I take the report from the Montreal Gazette of June 11, 1915:
A strong fighting speech was made last night by the Hon. Arthur Meighen, Solicitor General, before the Westmount Conservative Association, at Victoria Hall.

Here are some extracts:
" Can you call that anything hut party trickery?" asked Mr. Meighen. . . , " The Liberals Showed they were blind to the facts on the naval issue, as they now show themselves blind. Ho you think that, knowing what the leader of the late Government has . done and what has been achieved by the present Government, the people of Canada would wish to restore LaUrier to power?" It was there, as a monument over his political remains. . . . There will be immense deficits without a doubt.
I will now quote, from a speech delivered by the Minister of Finance at Durham, and reported in the Montreal Gazette of June 19, 1915:
The Liberal leaders had acted like a lot of bad children, rather than responsible statesmen seized of the gravity of the crisis.
Further on he says:
It was true that public expenditure had been increasing. In a country like Canada it always will increase, but by far the greater part of the increase in recent years has been due to the policy of wasteful extravagance of the late Government in enterprises such as the National Transcontinental. *
Further on he says:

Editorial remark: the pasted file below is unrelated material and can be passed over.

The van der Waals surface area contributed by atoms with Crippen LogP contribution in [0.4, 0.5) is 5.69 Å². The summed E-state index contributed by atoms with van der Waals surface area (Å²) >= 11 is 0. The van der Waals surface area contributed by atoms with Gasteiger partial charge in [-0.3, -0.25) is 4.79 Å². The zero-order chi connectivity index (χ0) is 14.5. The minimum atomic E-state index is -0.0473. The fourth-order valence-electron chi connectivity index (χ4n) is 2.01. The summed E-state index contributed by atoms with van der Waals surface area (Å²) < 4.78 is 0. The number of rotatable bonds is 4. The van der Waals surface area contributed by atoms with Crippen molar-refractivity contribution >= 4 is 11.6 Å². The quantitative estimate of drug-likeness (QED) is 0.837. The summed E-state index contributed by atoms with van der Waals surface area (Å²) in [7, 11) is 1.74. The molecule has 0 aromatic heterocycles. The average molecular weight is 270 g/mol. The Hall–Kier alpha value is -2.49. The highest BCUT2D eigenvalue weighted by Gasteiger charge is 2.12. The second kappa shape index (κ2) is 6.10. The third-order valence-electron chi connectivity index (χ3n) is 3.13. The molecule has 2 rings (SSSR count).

In all their actions they have displayed a wilful and perverse blindness which has resulted greatly to the detriment of the Empire in the day of trial.
I now come to my own province. My hon. friend the Secretary of State (Mr. Blondin) made a speech at Louiseville, in Maskinonge county, on July 12. That speech was reported in La Patrie on July 13, and I will quote the following extracts:
Sir Wilfrid has received everything from the province which has bestowed all things upon him-confidence, power, and a halo of glory. Why has he accomplished so little for her? The Conservatives have but twenty seats in the House of Commons, and yet more than under any previous administration they have acquired the recognition of the rights of the French language. The future looks forward to a great many efforts. But give Us your help, grant us your confidence. One can hardly explain the reason why certain Liberals, the Hon. J. E. Caron especially, so persistently criticise new taxes at the creation of which the Liberals have unanimously applauded. That small boot scandal has fallen through. These boots had been manufactured by Canadian firms. The inquiry has been closed. Why *have the members of the Opposition discontinued to push it forth after they had obtained so little out of it? The evidence was that one fourth of one per cent of these boots had been found defective. The sole conclusion is this: Praise be given to the Canadian manufacturers! Praise be to the Government! Following all the financial disasters, wheat shall be the essential wealth, and that of prime value. The Government has been far-sighted and has established a protective tariff which will prove efficient.